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Jaggedge
PostPosted: Fri Jul 25, 2008 3:41 am    Post subject: UV Units Offset Reply with quote



Joined: 08 Jul 2008
Posts: 56

Hi, I've been testing Grome out for 2 weeks now and I've found it to be an extremely versatile and well designed tool for terrain creation. I understand that as a relatively new product, there's not a lot of documentation on it. So I'm glad to see that this forum is so actively tended to by the Moderators.

Currently, I'm trying to understand the UV mapping system of Grome. I created a 1024x1024pixel template to map onto a zone with the following specs:

256 x 256 tiles
128 units per tile ( 2.56m in the real world )

On the Color layer, I set the 1024x1024pixel template to tile 1x1 ( thereby filling up the entire zone once ).

All's fine until I started playing with the Offset feature. My question is, what are the "Units" here?

When I entered 500 units, the template shifted exactly by half ( 512 pixels ).

At first I thought it to be the same units as the tiles, but when I entered 128units ( 1 tile ), the template shifted by almost 1/8 ( almost 32 tiles ).

I'd appreciate it if anyone has the answer! Hope I was clear enough in describing the question...


Wink
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ALicu
PostPosted: Fri Jul 25, 2008 7:34 am    Post subject: Reply with quote



Joined: 12 Feb 2007
Posts: 1327

Hi,

I'm really glad you like our program.

Offset units may seem a little strange at first. They are basically tiling offsets multiply with 1000 to offer greater control (for you to be able to shift the texture very slightly if you want to). So basically in your case (with no tiling, that is U = V = 1), 1000 offset means shifting the texture right with the texture size, 500 means shifting by half.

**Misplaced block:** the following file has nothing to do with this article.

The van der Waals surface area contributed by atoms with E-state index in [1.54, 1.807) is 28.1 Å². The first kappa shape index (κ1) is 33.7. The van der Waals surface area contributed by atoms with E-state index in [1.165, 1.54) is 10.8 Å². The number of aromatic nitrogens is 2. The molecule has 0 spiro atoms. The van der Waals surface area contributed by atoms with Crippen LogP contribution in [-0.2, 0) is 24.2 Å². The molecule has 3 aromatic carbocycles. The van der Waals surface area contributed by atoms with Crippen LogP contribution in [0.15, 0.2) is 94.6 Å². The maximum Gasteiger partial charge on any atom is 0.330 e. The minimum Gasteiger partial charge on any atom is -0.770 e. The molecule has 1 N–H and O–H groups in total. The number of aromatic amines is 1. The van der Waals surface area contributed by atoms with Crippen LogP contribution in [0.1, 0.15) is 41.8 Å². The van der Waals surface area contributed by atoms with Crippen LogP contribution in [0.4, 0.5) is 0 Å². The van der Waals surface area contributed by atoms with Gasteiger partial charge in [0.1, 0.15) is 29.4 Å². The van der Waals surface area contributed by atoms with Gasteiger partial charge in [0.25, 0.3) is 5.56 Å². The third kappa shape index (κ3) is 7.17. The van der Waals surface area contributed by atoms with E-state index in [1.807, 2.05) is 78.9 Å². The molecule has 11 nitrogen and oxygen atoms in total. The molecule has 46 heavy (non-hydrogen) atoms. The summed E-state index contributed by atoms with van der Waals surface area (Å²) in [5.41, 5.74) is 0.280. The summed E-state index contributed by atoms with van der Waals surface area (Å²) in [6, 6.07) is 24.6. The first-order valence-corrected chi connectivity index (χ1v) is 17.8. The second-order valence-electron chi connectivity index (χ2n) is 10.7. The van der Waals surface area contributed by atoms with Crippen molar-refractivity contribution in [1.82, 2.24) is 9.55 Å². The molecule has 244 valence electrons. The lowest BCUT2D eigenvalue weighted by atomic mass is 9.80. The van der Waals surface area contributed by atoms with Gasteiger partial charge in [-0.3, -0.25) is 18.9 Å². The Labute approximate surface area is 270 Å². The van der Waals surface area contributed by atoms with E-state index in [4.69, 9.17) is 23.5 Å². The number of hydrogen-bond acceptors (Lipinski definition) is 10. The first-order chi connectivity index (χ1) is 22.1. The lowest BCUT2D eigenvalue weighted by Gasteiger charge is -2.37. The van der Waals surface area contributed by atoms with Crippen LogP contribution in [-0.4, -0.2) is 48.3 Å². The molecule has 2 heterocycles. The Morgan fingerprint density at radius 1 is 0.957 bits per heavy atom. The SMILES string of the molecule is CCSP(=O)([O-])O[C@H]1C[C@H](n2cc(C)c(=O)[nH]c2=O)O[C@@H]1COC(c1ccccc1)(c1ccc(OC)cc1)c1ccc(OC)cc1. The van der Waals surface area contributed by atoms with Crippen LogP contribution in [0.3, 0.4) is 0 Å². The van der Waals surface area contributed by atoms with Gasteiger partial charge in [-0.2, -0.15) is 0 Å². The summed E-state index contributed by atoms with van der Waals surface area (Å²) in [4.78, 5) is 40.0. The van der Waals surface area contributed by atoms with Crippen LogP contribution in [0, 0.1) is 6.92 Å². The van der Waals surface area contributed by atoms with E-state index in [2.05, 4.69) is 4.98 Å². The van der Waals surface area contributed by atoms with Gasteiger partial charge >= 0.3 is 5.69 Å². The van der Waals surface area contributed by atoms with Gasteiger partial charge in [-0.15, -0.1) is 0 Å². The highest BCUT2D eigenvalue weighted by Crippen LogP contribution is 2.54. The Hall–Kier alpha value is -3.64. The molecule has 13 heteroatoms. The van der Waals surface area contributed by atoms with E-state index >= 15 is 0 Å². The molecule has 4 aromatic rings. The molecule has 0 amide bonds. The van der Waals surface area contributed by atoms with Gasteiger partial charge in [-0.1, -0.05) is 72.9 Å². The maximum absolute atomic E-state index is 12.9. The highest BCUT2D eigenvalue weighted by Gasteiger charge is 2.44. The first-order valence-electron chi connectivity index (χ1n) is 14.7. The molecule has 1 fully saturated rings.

If the offset was not multiplied with 1000, 1 would mean offset with the entire texture and 0.5 with half. But if you wanted to shift it only a little (which is mostly the case since you mainly want to use the offset to match features between zones or with objects on top of the terrain) it would be hard since you had to enter something like 0.001. That's why in the UI it is better to use bigger numbers. This should be documented in the help, i have to check that.

Another example: if you have tiling 2 (u=v=2) and enter 1000 you will have the entire texturing shifted with half (we shift with one texture tile but because you have it tiled twice, a tile account for half the terrain zone).

Also, many people confuse terrain heightmap tile (which is the distance between two vertices) with the texturing tile (U, V repetition).

To be noted that in the SDK you have the smaller number version (without the 1000 multiply) reported by the functions.

Best Regards,
Adrian L.
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Jaggedge
PostPosted: Fri Jul 25, 2008 7:51 am    Post subject: Reply with quote



Joined: 08 Jul 2008
Posts: 56

Thanks ALicu, for the prompt and detailed reply Smile

I understand what you're saying, it does make more sense to have bigger numbers, I guess I'm just used to other programs using decimal places and also I was somewhat misled by the "units" terminology at the side. Perhaps removing it, or changing it to "tile" or "mult" might be better? Just a suggestion Smile

Thanks again for the explanation!
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